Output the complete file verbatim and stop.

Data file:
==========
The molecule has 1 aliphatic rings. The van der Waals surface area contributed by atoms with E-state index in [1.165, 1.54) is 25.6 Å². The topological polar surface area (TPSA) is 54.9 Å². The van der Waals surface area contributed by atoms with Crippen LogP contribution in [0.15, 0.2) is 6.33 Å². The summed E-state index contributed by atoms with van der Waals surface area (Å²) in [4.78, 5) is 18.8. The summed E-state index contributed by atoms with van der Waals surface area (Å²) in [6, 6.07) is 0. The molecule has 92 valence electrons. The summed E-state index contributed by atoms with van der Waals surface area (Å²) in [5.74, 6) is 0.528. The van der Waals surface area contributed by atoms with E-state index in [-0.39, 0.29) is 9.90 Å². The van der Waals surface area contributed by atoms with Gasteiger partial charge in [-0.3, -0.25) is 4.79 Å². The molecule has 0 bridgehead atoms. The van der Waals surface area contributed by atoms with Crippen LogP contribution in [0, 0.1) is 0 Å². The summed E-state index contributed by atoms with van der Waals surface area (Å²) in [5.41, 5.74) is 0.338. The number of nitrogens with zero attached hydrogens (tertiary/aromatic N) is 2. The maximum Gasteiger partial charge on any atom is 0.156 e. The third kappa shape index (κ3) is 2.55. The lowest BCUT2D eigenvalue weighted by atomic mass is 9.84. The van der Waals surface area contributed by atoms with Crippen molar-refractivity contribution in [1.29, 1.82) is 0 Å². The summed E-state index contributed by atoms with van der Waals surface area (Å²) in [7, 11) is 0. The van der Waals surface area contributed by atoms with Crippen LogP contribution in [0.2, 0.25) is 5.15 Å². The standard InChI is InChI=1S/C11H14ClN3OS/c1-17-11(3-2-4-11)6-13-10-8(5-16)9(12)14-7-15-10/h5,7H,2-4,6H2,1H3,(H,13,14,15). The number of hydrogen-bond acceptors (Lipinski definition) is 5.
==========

The molecule has 1 aliphatic rings. The van der Waals surface area contributed by atoms with E-state index in [1.165, 1.54) is 25.6 Å². The topological polar surface area (TPSA) is 54.9 Å². The van der Waals surface area contributed by atoms with Crippen LogP contribution in [0.15, 0.2) is 6.33 Å². The summed E-state index contributed by atoms with van der Waals surface area (Å²) in [4.78, 5) is 18.8. The summed E-state index contributed by atoms with van der Waals surface area (Å²) in [6, 6.07) is 0. The molecule has 92 valence electrons. The summed E-state index contributed by atoms with van der Waals surface area (Å²) in [5.74, 6) is 0.528. The van der Waals surface area contributed by atoms with E-state index in [-0.39, 0.29) is 9.90 Å². The van der Waals surface area contributed by atoms with Gasteiger partial charge in [-0.3, -0.25) is 4.79 Å². The molecule has 0 bridgehead atoms. The van der Waals surface area contributed by atoms with Crippen LogP contribution in [0, 0.1) is 0 Å². The summed E-state index contributed by atoms with van der Waals surface area (Å²) in [5.41, 5.74) is 0.338. The number of nitrogens with zero attached hydrogens (tertiary/aromatic N) is 2. The maximum Gasteiger partial charge on any atom is 0.156 e. The third kappa shape index (κ3) is 2.55. The lowest BCUT2D eigenvalue weighted by atomic mass is 9.84. The van der Waals surface area contributed by atoms with Crippen molar-refractivity contribution in [1.29, 1.82) is 0 Å². The summed E-state index contributed by atoms with van der Waals surface area (Å²) in [7, 11) is 0. The van der Waals surface area contributed by atoms with Crippen LogP contribution in [0.2, 0.25) is 5.15 Å². The standard InChI is InChI=1S/C11H14ClN3OS/c1-17-11(3-2-4-11)6-13-10-8(5-16)9(12)14-7-15-10/h5,7H,2-4,6H2,1H3,(H,13,14,15). The number of hydrogen-bond acceptors (Lipinski definition) is 5.